Norwegian Air’s proposed Boston flights opposed by US congressman Peter DeFazio

Representative one of a group asked by Irish business to support the service in May

 Norwegian Air Shuttle plans to offer low-cost flights from Europe to the US, including routes from the Cork and Shannon. Photograph: Chris Ratcliffe/Bloomberg

Norwegian Air Shuttle plans to offer low-cost flights from Europe to the US, including routes from the Cork and Shannon. Photograph: Chris Ratcliffe/Bloomberg

 

One of the US congressmen lobbied by Irish businesses to allow Norwegian Air International to launch services from Cork and Shannon to Boston says he is opposed to the plan.

Irish-based Norwegian plans to offer low-cost flights from Europe to the US, including routes from the Republic, but Washington has delayed for two years in granting it a permit in the face of pressure from rivals and unions.

US congressman Peter DeFazio has written to the EU’s transport commissioner, Violeta Bulc, repeating a claim made by Norwegian’s opponents that it is using the Republic as a flag of convenience to skirt labour protections and hire crews via Asian subcontractors.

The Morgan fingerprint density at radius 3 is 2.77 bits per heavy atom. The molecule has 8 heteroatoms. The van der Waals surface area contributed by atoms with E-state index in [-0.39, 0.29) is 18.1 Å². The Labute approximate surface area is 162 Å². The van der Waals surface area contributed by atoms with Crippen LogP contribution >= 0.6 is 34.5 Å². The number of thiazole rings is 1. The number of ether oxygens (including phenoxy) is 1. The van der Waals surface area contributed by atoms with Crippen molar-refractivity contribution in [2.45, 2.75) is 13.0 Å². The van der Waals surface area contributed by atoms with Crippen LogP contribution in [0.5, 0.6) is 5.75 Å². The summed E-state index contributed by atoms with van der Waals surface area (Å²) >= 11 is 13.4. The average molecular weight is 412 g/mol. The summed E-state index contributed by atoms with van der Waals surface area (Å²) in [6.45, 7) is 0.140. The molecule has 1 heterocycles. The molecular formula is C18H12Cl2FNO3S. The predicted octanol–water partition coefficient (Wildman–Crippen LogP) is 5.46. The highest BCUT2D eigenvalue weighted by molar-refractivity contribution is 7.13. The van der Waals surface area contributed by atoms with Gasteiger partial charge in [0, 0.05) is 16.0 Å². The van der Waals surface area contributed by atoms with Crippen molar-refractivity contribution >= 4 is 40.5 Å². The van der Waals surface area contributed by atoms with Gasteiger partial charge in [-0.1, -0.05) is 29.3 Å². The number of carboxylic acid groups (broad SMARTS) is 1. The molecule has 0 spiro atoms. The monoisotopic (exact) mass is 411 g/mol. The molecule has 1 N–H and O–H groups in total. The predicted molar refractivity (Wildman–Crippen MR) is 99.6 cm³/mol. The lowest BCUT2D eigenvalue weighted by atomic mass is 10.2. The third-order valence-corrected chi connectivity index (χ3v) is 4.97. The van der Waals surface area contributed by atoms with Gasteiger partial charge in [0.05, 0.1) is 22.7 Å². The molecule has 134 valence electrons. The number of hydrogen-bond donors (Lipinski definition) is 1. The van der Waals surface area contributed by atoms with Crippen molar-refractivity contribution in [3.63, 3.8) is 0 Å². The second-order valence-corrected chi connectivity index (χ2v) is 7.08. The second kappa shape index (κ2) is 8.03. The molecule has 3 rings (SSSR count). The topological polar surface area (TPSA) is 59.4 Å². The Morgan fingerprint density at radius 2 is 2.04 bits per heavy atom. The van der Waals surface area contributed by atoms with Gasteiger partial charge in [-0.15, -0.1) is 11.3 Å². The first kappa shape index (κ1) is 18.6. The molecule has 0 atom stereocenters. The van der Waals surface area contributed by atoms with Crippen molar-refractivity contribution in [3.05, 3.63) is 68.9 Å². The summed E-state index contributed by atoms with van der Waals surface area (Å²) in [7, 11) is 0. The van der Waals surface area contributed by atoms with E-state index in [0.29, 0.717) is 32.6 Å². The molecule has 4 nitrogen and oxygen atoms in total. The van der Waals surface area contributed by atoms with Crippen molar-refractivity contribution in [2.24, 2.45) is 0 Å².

The congressman, who is a member of the House of Representative committee on transportation and infrastructure, says that if “Norwegian were a US carrier, these practices would not be acceptable under US law”.

A Norwegian spokesman said Mr DeFazio’s claims have been already been dismissed. “The fact remains that Norwegian Air International is an approved and fully operational EU carrier that meets all requirements under the EU-US Open Skies Agreement,” he said.

Mr DeFazio is one of a group of congressmen to which high-profile Irish business and political figures wrote in May pointing out that such claims were wrong and in some cases malicious.

The letter, to all members of the bipartisan group, Friends of Ireland, was signed by Irish Aviation Authority (IAA) chief executive, Eamonn Brennan, Ryanair’s Michael O’Leary, Fáilte Ireland chariman, Michael Cawley and European Parliament member, Deirdre Clune, amongst others.

The airline’s parent, Norwegian Air Shuttle, registered it in the Republic so it could benefit from the EU-US open skies air transport treaty, which allows European airlines open access to the US.

However, the US department of transportation’s refusal to grant it a permit means that it cannot fly there. The issue has caused a rift between Washington and the EU, which now wants the it to go to arbitration.

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